“Reports, memoranda, or other internal government documents created by a government agent in connection with the investigation or prosecution of the case are immune from discovery.” United States v. Robinson, 439 F.3d 777, 779–80 (8th Cir.2006) (quotations, alteration, and citations omitted). “A federal criminal defendant generally has no right to know about government witnesses prior to trial.” Altman, 507 F.3d at 680 (citing 18 U.S.C. § 3500; Fed.R.Crim.P. 16(a)(2); Sandoval–Rodriguez, 452 F.3d at 990).To comply with due process, the government need only “disclose all material or potentially exculpatory evidence before the trial ends.” Id. Here, a government agent created the September 16, 2011 report in connection with the investigation of conspiracy to distribute marijuana. “[T]he agent's notes [do not] qualify as Rule 16 material because [they] constitute the agent's impression of his interview with [Nguyen], not a statement by [Nguyen].” See United States v. Malone, 49 F.3d 393, 396 (8th Cir.1995). Moreover, the government disclosed the September 16 report to Polk three days later on September 19, 2010. Following the disclosure, Polk had seven days prior to trial to prepare for Nguyen's testimony, and the court provided Polk's counsel with the opportunity to—and Polk's counsel did—interview Nguyen about material contained in the September 16 report. See Altman, 507 F.3d at 680 (“As it was, the defense had at least four full days prior to trial to prepare to meet Cyrus's testimony, and thus the district court abused its discretion by excluding Cyrus's testimony as untimely disclosed.”). Therefore, we hold that the district court did not abuse its discretion by declining to exclude Nguyen's testimony stemming from the September 16, 2011 police interview of Nguyen because no discovery violation occurred.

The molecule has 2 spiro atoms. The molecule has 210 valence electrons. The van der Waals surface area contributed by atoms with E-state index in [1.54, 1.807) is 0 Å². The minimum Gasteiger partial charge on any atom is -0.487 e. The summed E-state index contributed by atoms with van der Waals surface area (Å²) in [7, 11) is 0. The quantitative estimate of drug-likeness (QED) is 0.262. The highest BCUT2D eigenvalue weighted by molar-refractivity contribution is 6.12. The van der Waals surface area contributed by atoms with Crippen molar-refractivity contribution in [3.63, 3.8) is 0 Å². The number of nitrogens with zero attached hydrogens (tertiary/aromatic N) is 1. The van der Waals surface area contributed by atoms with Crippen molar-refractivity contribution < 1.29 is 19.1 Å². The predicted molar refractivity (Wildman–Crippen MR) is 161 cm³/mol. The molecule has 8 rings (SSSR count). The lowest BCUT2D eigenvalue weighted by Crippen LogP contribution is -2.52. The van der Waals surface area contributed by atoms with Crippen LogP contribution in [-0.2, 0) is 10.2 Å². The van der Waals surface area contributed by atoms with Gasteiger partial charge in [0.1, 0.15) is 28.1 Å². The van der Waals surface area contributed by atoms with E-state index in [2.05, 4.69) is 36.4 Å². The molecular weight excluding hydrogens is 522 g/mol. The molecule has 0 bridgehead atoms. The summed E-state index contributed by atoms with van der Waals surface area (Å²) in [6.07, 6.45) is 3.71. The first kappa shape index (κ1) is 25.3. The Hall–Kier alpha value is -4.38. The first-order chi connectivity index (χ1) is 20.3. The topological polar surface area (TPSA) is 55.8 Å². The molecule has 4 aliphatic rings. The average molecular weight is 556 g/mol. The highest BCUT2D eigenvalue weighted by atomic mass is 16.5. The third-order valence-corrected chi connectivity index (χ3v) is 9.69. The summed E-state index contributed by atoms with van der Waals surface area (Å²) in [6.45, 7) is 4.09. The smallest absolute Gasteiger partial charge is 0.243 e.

Polk next contends that the district court erred in limiting his counsel's cross-examination of Nguyen regarding a police interview unrelated to the present case. During cross-examination, Polk's counsel asked Nguyen the following question: “Although none of the statements that you gave in this case were recorded, you did give a statement in 2006 that was recorded? Do you remember that?” (Emphasis added.) The government objected based on relevancy. The court sustained the objection. Out of the jury's presence, the court inquired about “the recorded statement in 2006.” Polk's counsel replied:
[Nguyen] gave a recorded statement to an officer who arrested him on September 16, 2006, for the grow that he was conducting at 33rd and X Street and it gives us an example of how this witness answers questions when he's being questioned by a police officer.
When a police officer asks him a question, he asks the police officer am I supposed to say yes or no? That's his answer. He asks the police officer to tell him what to say.
The court then asked for “some context” as to when the statement was taken, by whom, and where. Polk's counsel responded:
[Nguyen] was in custody. It was Officer Tucker of the Lincoln Police Department.
Officer Tucker's question was, after advising him of his rights, knowing your rights in this matter, everything I just read to you, are you willing to answer some questions or make a statement to me now?
And his answer was, “Am I supposed to say yes or no?” The officer said, “You are supposed to say yes or no.”
Chien [Nguyen] said, “Yes, right?”, asking the officer if that was the right answer.
And then Chien [Nguyen] said, “I am supposed to say yes, right?”